Further exemplified in the poem is the poet’s reliance on the narrative form to provide movement. In addition, the fluidity of the poem illustrates that confusion is as much a part of life as are love and loss. The realization of this is demonstrated by the persona’s recognition that her soul is now serene for the first time in ten years after “all my sleepless nights.” Out of her confusion she has found an inner peace that would not have come if she had not loved and lost.
Amanda Haight, Akhmatova’s biographer, describes Chetki as representing a poet who is “beginning to know how to survive” lost love and abandonment. Haight concludes that finally poetry now plays a positive role in the poet’s life, allowing her a sense of freedom and individuality. In addition, Chetki marked the beginning of Akhmatova’s popularity as a poet and the maturation of her adult poetic voice.
First published: “Chernyy son,” 1922 (collected in The Complete Poems of Anna Akhmatova, 1997)
Type of work: Poem
In six parts, the poem chronicles the suffocating bondage of the relationship between a husband and wife.
From the collection Anno Domini MCMXXI, the poem “Dark Dream” unifies two of Akhmatova’s important themes: her strength and her individuality. Moreover, it laments not only a personal loss of love but also the conflict of ideal love with the realities of a husband and wife’s relationship.
The poet laments the slow death of the marriage bond. Although it is on “the edge of the stage” she struggles to hold on to it despite its exacting cruelty: “You forbid singing and smiling// As long as we don’t separate,/ Let everything else go!” The poet learns that the love is too painful; in part 3 she describes the love as blood, gushing “from my throat onto the bed.” The fourth part is all coldness and numbness. The lover is beyond feeling pain, beyond feeling love or passion, as exemplified in the following: “If necessary—kill me// Everything your way: let it be!” The concluding part is a rebirth of the persona’s strength as she tells her husband that she will not be submissive to him. “You’re out of your mind,” she chides, to think that she will submit to his will. Ultimately saying good-bye to her husband, she resolves that they are no longer bonded together, but she feels compassion for him “because you let this pilgrim into your home.”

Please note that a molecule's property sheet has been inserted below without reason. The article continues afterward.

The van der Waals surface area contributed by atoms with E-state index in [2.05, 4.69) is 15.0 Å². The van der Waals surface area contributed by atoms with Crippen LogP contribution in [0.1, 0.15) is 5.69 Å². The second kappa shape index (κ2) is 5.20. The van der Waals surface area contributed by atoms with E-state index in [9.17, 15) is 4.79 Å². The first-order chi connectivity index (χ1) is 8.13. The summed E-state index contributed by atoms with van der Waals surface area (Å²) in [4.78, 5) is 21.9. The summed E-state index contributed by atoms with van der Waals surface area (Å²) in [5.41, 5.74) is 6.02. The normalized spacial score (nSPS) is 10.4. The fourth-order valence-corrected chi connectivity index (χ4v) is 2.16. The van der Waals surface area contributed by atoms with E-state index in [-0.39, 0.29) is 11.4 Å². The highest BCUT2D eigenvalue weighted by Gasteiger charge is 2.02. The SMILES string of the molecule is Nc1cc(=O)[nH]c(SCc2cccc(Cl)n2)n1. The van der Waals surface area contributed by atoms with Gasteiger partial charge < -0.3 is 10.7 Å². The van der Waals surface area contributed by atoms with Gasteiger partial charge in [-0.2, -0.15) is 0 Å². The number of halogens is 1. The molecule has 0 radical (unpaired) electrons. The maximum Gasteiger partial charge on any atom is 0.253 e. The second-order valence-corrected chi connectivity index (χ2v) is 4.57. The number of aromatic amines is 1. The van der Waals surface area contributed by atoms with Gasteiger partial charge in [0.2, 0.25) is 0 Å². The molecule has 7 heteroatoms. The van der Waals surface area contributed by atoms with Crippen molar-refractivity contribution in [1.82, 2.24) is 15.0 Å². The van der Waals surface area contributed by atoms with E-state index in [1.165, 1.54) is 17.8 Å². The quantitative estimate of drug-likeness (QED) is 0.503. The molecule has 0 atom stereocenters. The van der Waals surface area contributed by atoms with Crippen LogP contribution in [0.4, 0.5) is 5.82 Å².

The poet anguishes over the death of her marriage and laments its passing in stages. By the end of the narrative, she has let go of a part of herself, a form of death, and given birth to the artist once more, who loves singing and freedom. Moreover, she is one who no longer will submit to the “hangman” and his “prison.”
The poem ends with hope as the poet says good-bye to her husband and concludes that she now has peace and good fortune, as should he for having taken her in. The bitter tone of much of the poem is replaced with one of acceptance of the end of their relationship.